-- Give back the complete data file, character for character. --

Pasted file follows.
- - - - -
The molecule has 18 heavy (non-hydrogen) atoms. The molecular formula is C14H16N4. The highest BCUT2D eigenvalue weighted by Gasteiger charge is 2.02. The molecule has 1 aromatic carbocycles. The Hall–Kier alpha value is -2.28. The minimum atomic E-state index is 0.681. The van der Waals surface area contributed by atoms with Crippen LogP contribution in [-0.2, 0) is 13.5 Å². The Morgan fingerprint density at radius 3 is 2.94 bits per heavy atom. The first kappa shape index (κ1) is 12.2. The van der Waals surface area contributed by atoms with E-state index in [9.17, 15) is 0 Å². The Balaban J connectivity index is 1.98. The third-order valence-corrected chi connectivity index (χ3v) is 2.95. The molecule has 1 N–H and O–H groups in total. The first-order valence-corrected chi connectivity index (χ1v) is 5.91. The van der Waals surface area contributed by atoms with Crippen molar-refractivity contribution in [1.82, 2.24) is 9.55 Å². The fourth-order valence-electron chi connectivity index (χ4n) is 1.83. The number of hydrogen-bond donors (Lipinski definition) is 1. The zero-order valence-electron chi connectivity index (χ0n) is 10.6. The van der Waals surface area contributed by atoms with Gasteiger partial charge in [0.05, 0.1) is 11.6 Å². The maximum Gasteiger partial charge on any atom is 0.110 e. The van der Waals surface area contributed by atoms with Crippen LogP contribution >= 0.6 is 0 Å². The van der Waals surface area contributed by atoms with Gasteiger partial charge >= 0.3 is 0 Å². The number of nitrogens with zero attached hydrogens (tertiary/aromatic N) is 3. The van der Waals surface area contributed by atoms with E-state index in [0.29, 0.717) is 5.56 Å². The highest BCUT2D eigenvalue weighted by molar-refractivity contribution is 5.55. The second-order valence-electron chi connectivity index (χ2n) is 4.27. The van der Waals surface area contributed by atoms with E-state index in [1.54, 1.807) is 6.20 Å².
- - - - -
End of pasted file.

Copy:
The molecule has 18 heavy (non-hydrogen) atoms. The molecular formula is C14H16N4. The highest BCUT2D eigenvalue weighted by Gasteiger charge is 2.02. The molecule has 1 aromatic carbocycles. The Hall–Kier alpha value is -2.28. The minimum atomic E-state index is 0.681. The van der Waals surface area contributed by atoms with Crippen LogP contribution in [-0.2, 0) is 13.5 Å². The Morgan fingerprint density at radius 3 is 2.94 bits per heavy atom. The first kappa shape index (κ1) is 12.2. The van der Waals surface area contributed by atoms with E-state index in [9.17, 15) is 0 Å². The Balaban J connectivity index is 1.98. The third-order valence-corrected chi connectivity index (χ3v) is 2.95. The molecule has 1 N–H and O–H groups in total. The first-order valence-corrected chi connectivity index (χ1v) is 5.91. The van der Waals surface area contributed by atoms with Crippen molar-refractivity contribution in [1.82, 2.24) is 9.55 Å². The fourth-order valence-electron chi connectivity index (χ4n) is 1.83. The number of hydrogen-bond donors (Lipinski definition) is 1. The zero-order valence-electron chi connectivity index (χ0n) is 10.6. The van der Waals surface area contributed by atoms with Gasteiger partial charge in [0.05, 0.1) is 11.6 Å². The maximum Gasteiger partial charge on any atom is 0.110 e. The van der Waals surface area contributed by atoms with Crippen LogP contribution >= 0.6 is 0 Å². The van der Waals surface area contributed by atoms with Gasteiger partial charge >= 0.3 is 0 Å². The number of nitrogens with zero attached hydrogens (tertiary/aromatic N) is 3. The van der Waals surface area contributed by atoms with E-state index in [0.29, 0.717) is 5.56 Å². The highest BCUT2D eigenvalue weighted by molar-refractivity contribution is 5.55. The second-order valence-electron chi connectivity index (χ2n) is 4.27. The van der Waals surface area contributed by atoms with E-state index in [1.54, 1.807) is 6.20 Å².